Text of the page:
Marcella Worrell: Yes. I asked him how often I have to take the pills, especially when he was telling me the seven days, the 21 days, and then the one week off. After I started it, I said, “I have to work. Will I be able to work?” Because in the beginning, I was out of work for almost a year, but my insurance and colleagues at the post office donated a lot of leave to me, which helped me stay out of work for that year. Now I know exactly what it entails. So even if I miss one or two days a week, I’m still able to work enough to take care of things.
When I spoke to Dr. Spitz this time around, I said, “Will I be able to work?” That was my first concern. “Will I be able to continue and not have to be out for a whole year again?” He said no starting the first set of Revlimid, but then I told him, “No, my feet, it’s happening again. I don’t want to be on Revlimid. Is there anything else we could try?” We went on to doing the other regimens, which is working very well.
Kenneth H. Shain, M.D., Ph.D.: Exactly. It’s working very well and tolerated very well, so we like that.
Marcella Worrell: Yes. It’s tolerated.
Kenneth H. Shain, M.D., Ph.D.: I have a question little more specific to you and your way of thinking. When we discuss new therapies for you, we give you a high-level view of what the potential toxicities are. We don’t go through 25 pages of all the potential toxicities. Do you worry about those things? Do you just say, “OK, this is what we expect, the major ones to look out for?” Are you someone who then goes back and looks at all the bad things that can happen to you?
Marcella Worrell: Once we decide on one thing, he gives me a flyer or leaflet to read up on what will and won’t happen. With the first set with Pomalyst, I was getting headaches, so I told him about that. I said, “I’m getting some bad headaches,” and that’s when we decided to switch off of that and go on to other things. But yes, I read up on every one of them to see what the side effects would be, how I would handle them. Then I talked to him about if it did happen. Most of them didn’t.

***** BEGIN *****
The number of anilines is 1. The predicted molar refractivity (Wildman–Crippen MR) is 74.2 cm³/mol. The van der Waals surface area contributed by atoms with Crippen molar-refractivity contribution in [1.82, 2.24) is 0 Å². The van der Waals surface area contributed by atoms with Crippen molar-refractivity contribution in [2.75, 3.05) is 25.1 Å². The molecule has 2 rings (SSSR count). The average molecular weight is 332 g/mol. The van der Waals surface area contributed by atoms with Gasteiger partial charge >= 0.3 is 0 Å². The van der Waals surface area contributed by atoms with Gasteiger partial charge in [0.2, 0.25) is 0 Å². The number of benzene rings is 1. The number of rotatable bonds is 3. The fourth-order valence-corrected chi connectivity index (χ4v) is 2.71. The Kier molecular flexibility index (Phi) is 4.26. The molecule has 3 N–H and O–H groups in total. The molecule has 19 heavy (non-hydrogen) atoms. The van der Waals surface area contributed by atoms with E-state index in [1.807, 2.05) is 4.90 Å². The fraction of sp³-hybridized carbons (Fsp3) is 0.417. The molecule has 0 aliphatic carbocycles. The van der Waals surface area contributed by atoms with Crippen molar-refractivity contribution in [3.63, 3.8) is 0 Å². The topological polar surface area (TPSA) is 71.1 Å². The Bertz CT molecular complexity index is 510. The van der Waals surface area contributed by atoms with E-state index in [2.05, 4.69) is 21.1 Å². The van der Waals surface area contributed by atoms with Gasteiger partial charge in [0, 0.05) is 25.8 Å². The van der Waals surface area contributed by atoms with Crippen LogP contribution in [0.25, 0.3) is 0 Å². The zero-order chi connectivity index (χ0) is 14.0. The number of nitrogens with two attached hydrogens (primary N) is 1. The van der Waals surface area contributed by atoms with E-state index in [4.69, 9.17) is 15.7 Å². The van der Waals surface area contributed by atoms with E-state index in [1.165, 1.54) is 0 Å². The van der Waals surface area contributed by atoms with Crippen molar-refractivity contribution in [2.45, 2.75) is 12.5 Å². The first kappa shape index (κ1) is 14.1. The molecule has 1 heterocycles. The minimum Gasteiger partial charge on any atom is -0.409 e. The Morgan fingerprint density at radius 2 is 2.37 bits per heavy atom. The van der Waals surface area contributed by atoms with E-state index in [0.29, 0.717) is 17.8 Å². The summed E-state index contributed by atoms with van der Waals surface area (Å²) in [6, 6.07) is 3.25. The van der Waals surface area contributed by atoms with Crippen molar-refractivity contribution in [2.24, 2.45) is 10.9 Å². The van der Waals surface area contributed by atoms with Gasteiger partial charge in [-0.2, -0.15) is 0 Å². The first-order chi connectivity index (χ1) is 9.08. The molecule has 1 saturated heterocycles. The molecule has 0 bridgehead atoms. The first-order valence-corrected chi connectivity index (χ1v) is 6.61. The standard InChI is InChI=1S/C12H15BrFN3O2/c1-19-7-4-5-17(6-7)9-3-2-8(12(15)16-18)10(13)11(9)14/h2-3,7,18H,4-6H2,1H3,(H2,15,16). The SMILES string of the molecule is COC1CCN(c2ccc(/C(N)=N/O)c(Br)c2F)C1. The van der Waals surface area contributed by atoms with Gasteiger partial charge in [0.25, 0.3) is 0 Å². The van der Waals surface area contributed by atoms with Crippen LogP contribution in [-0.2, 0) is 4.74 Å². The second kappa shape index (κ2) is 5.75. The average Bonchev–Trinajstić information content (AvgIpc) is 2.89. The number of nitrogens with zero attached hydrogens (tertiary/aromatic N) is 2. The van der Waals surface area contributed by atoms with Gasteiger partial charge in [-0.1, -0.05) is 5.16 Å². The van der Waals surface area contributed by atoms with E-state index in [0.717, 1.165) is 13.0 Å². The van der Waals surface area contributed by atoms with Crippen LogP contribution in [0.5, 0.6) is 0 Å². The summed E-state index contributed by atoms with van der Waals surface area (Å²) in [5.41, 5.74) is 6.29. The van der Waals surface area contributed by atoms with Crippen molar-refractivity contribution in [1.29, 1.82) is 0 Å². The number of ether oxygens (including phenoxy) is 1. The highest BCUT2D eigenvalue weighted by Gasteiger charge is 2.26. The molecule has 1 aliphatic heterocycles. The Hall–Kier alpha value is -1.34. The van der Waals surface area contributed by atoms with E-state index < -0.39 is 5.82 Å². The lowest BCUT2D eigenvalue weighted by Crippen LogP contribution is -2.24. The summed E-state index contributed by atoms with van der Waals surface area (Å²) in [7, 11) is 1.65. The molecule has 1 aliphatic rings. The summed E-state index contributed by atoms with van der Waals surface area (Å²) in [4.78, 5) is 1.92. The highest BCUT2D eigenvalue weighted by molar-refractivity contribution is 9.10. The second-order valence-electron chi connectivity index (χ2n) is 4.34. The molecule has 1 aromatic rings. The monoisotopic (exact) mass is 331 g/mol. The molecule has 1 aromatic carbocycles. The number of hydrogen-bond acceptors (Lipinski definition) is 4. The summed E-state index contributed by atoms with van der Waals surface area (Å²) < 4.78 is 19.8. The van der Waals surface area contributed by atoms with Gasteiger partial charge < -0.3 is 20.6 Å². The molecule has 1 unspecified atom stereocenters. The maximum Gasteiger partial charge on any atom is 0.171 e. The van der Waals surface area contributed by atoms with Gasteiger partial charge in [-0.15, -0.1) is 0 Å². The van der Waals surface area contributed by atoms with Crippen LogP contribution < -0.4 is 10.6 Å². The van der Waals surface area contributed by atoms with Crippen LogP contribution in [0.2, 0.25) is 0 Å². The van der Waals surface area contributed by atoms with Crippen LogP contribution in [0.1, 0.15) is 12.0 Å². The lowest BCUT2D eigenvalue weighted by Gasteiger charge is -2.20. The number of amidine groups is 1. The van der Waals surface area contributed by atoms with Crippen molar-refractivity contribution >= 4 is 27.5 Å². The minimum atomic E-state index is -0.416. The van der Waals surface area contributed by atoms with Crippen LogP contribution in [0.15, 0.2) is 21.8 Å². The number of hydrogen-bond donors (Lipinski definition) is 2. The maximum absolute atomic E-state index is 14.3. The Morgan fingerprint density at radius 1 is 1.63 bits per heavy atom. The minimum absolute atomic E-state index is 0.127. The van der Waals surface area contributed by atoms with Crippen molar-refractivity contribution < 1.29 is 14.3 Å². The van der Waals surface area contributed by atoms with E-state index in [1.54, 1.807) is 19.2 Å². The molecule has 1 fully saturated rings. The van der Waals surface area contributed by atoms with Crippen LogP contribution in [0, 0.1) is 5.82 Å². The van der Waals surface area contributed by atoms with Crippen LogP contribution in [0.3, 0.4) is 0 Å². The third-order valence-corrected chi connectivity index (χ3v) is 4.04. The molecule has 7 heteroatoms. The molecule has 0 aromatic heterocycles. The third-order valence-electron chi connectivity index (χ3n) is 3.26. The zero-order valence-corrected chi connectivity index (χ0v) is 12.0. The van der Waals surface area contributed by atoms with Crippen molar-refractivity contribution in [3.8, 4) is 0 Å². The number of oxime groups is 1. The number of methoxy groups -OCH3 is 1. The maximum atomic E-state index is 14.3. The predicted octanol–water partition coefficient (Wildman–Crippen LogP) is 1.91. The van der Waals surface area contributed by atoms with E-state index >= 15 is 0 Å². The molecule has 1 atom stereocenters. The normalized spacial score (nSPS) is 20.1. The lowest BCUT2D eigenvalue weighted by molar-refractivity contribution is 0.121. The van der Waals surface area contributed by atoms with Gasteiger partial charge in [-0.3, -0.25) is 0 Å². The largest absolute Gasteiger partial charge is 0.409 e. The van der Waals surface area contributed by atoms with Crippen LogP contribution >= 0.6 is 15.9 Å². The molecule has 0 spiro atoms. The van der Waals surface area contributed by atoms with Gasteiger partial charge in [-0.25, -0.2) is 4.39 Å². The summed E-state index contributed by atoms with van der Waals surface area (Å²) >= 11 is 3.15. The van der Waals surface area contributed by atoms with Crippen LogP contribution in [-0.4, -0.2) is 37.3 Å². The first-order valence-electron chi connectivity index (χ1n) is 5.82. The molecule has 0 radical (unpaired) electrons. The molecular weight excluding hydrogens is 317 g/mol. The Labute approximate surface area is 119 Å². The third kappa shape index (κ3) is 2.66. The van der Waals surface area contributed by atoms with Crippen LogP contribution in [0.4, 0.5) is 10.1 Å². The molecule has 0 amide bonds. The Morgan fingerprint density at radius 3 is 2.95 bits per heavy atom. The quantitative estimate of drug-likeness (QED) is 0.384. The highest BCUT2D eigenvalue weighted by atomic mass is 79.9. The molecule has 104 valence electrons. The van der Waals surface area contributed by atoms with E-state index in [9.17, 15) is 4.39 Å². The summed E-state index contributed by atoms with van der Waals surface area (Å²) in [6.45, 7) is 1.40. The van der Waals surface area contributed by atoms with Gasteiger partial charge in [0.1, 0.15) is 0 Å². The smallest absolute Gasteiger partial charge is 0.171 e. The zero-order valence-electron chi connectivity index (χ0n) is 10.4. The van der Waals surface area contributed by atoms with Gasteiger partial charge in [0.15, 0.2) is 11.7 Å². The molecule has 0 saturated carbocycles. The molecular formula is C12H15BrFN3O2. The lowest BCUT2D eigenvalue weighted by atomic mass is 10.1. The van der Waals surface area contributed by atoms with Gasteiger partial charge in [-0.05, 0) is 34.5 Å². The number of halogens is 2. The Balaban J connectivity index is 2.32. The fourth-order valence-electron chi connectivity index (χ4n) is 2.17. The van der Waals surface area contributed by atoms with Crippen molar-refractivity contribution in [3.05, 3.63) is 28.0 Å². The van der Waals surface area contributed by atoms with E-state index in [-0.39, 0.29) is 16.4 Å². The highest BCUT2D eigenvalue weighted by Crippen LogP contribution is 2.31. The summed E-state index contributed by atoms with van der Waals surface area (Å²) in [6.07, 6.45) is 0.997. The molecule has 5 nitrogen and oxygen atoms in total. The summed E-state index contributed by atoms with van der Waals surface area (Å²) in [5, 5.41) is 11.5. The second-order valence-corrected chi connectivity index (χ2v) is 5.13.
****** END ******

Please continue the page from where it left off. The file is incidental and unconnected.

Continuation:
Kenneth H. Shain, M.D., Ph.D.: You said two really important things in that last sentence. One is that you never had most of those side effects, but it’s still important to be your own advocate and educate yourself so you know what to look out for and what you can ask your physicians about.
You’ve been through a long journey, and we’re going to continue this journey. We’re going to talk about other things to do. When you and I met last time, we talked about the chess match of myeloma. We’re doing really well now, but we also still want to think about our future plans and what we can do. One of the things we talked about was immunotherapies, right?
Marcella Worrell: Yes.
Kenneth H. Shain, M.D., Ph.D.: We’ll talk more about those as we need to, but with CAR [chimeric antigen receptor]-T cell therapy, or immunotherapies, there’s a whole new category of therapy to control your disease where we get your own immune system trained a little to then come back and get rid of the bad guys the best we can. Those are all things that are in our wheelhouse, as well as other therapies. We talked about trials, both for CAR-T cell therapy and outside of that. We also want to make sure we keep as open-minded about that as we can because we want to offer you as many things as we can.
We also talked about other standard-of-care therapies, too, because there’s been a whole bunch of approvals out there in the last couple of years with new therapies and combinations in myeloma. Although you’ve been through three lines of therapy, if you count the Revlimid and pomalidomide in between that didn’t have a chance to work because they weren’t tolerated very well. They were still a line of therapy. Now we have a very successful line, so we need to make sure we continue to think about this chess match. That’s what I talk about, right?
Marcella Worrell: Yes.
Kenneth H. Shain, M.D., Ph.D.: It’s looking at the next move and what’s going to happen if we can’t do exactly that. It’s really important for us to always make sure we mention that this is an ongoing dynamic. As long as you’re doing well, our expectation should be that we’ll have many more lines of therapy to go through, right?
Marcella Worrell: Right. Hopefully one will make it not come back at all.
Kenneth H. Shain, M.D., Ph.D.: We’ll always work on that. I told you from the very beginning that no matter what I tell you, your job is to prove me wrong and do better than however I say you’re going to do.
Marcella Worrell: That’s right.
Kenneth H. Shain, M.D., Ph.D.: And so far, you’ve beat me every time, so you’re winning. I like it.
Transcript edited for clarity.